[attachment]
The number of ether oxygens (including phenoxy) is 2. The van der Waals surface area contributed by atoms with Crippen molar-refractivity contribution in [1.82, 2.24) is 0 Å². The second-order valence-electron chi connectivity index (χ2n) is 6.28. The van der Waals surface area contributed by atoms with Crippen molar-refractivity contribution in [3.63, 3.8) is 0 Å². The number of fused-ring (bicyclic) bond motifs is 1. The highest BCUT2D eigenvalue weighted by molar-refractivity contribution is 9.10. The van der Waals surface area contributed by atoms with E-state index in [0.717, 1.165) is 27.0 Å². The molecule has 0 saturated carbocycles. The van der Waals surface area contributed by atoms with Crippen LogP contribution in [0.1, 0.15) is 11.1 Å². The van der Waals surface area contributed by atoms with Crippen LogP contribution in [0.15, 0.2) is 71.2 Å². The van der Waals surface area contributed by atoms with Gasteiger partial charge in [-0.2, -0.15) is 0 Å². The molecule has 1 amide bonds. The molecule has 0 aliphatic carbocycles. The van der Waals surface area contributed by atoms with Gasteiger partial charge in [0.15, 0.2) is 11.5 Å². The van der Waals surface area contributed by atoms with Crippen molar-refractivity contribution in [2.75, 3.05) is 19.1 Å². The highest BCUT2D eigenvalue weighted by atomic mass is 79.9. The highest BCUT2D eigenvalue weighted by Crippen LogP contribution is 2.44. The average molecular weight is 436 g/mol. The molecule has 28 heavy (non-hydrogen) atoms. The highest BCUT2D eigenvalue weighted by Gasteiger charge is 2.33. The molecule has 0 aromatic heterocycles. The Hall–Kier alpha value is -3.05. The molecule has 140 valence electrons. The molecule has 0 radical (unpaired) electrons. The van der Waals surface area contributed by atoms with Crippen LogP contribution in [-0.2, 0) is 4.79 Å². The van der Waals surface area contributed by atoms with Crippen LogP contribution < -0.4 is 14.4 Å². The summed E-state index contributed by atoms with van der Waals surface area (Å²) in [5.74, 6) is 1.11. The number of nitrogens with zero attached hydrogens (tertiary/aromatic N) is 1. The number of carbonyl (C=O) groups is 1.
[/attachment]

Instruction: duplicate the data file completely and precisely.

The number of ether oxygens (including phenoxy) is 2. The van der Waals surface area contributed by atoms with Crippen molar-refractivity contribution in [1.82, 2.24) is 0 Å². The second-order valence-electron chi connectivity index (χ2n) is 6.28. The van der Waals surface area contributed by atoms with Crippen molar-refractivity contribution in [3.63, 3.8) is 0 Å². The number of fused-ring (bicyclic) bond motifs is 1. The highest BCUT2D eigenvalue weighted by molar-refractivity contribution is 9.10. The van der Waals surface area contributed by atoms with E-state index in [0.717, 1.165) is 27.0 Å². The molecule has 0 saturated carbocycles. The van der Waals surface area contributed by atoms with Crippen LogP contribution in [0.1, 0.15) is 11.1 Å². The van der Waals surface area contributed by atoms with Crippen LogP contribution in [0.15, 0.2) is 71.2 Å². The van der Waals surface area contributed by atoms with Gasteiger partial charge in [-0.2, -0.15) is 0 Å². The molecule has 1 amide bonds. The molecule has 0 aliphatic carbocycles. The van der Waals surface area contributed by atoms with Gasteiger partial charge in [0.15, 0.2) is 11.5 Å². The van der Waals surface area contributed by atoms with Crippen molar-refractivity contribution in [2.75, 3.05) is 19.1 Å². The highest BCUT2D eigenvalue weighted by atomic mass is 79.9. The highest BCUT2D eigenvalue weighted by Crippen LogP contribution is 2.44. The average molecular weight is 436 g/mol. The molecule has 28 heavy (non-hydrogen) atoms. The highest BCUT2D eigenvalue weighted by Gasteiger charge is 2.33. The molecule has 0 aromatic heterocycles. The Hall–Kier alpha value is -3.05. The molecule has 140 valence electrons. The molecule has 0 radical (unpaired) electrons. The van der Waals surface area contributed by atoms with Crippen LogP contribution in [-0.2, 0) is 4.79 Å². The van der Waals surface area contributed by atoms with Crippen LogP contribution < -0.4 is 14.4 Å². The summed E-state index contributed by atoms with van der Waals surface area (Å²) in [5.74, 6) is 1.11. The number of nitrogens with zero attached hydrogens (tertiary/aromatic N) is 1. The number of carbonyl (C=O) groups is 1.